Came across this great article and initiative:
FREDERICTON – Some American-born New Brunswickers are looking to bolster opposition to a threat of stiff penalties for dual citizens who didn’t know they had to file income tax returns to the United States.
Though the U.S. Internal Revenue Service law has been on the books for decades, enforcement of the U.S. Foreign Bank and Financial Accounts filing requirements (FBAR) is relatively new. The requirement obligates people with American citizenship to report assets in foreign accounts that are worth more than US$10,000. It includes everything from pensions and registered retirement savings plans to stocks and bonds.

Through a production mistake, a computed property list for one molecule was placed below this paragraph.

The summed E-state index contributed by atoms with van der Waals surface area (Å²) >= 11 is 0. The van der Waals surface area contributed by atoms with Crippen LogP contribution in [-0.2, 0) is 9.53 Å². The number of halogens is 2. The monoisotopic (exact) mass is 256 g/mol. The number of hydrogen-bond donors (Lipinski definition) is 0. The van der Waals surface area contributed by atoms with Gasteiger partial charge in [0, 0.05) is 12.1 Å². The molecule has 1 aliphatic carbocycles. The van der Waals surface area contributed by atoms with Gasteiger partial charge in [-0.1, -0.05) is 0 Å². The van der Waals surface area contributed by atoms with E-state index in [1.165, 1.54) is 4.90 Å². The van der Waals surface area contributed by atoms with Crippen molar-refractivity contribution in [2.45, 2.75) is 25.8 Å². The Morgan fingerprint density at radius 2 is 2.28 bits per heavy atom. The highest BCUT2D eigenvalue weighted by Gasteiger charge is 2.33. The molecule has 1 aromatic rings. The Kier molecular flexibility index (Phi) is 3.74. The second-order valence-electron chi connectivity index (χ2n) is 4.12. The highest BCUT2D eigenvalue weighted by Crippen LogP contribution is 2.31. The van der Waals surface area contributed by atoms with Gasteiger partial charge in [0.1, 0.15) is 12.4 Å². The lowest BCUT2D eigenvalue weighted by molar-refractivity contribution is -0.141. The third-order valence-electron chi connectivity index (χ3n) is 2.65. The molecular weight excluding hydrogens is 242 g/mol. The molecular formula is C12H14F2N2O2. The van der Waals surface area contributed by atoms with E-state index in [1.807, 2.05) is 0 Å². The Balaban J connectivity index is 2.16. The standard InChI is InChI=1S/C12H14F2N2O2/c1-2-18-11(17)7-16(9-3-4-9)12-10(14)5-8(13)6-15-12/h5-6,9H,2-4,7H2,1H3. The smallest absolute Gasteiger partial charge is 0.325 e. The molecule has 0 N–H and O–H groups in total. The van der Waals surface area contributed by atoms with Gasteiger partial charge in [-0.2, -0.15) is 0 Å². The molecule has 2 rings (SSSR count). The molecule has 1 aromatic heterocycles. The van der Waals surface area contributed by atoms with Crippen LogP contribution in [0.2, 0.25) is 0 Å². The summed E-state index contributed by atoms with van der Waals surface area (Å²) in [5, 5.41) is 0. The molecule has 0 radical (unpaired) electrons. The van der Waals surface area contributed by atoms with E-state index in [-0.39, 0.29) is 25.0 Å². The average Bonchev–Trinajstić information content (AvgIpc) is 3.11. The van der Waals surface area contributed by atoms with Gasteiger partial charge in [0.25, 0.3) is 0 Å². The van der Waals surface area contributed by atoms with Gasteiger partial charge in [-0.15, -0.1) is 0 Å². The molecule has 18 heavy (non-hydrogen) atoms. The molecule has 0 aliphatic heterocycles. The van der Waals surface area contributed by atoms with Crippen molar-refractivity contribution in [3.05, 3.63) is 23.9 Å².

As it stands, those who made a voluntary disclosure to the IRS during a recent voluntary disclosure period could be subject to a penalty of between five and 25 per cent of their assets.
“I’m awake at night thinking about what we’re going to have to pay,” says Marie Cashion, a retired University of New Brunswick professor who is rallying fellow expatriates to voice their opposition to the move.
Adding to the concern is the looming implementation of the U.S. Foreign Account Tax Compliance Act that takes effect in 2014 and will require foreign banks to disclose information about foreign accounts held by U.S. citizens.
“It’s outrageous and unjust. I think it’s a money grab. To me it’s unbelievable,” said Cashion, who is holding an information session at 7 p.m. Monday, Nov. 28 in Room 261 of D’Avray Hall at the University of New Brunswick. The meeting is meant to inform and marshal the thousands of New Brunswick residents who could be affected.
“I feel betrayed by my country. Although we’re U.S. citizens, we don’t really receive U.S. services and we pay taxes here,” Cashion said.
Read the complete article here: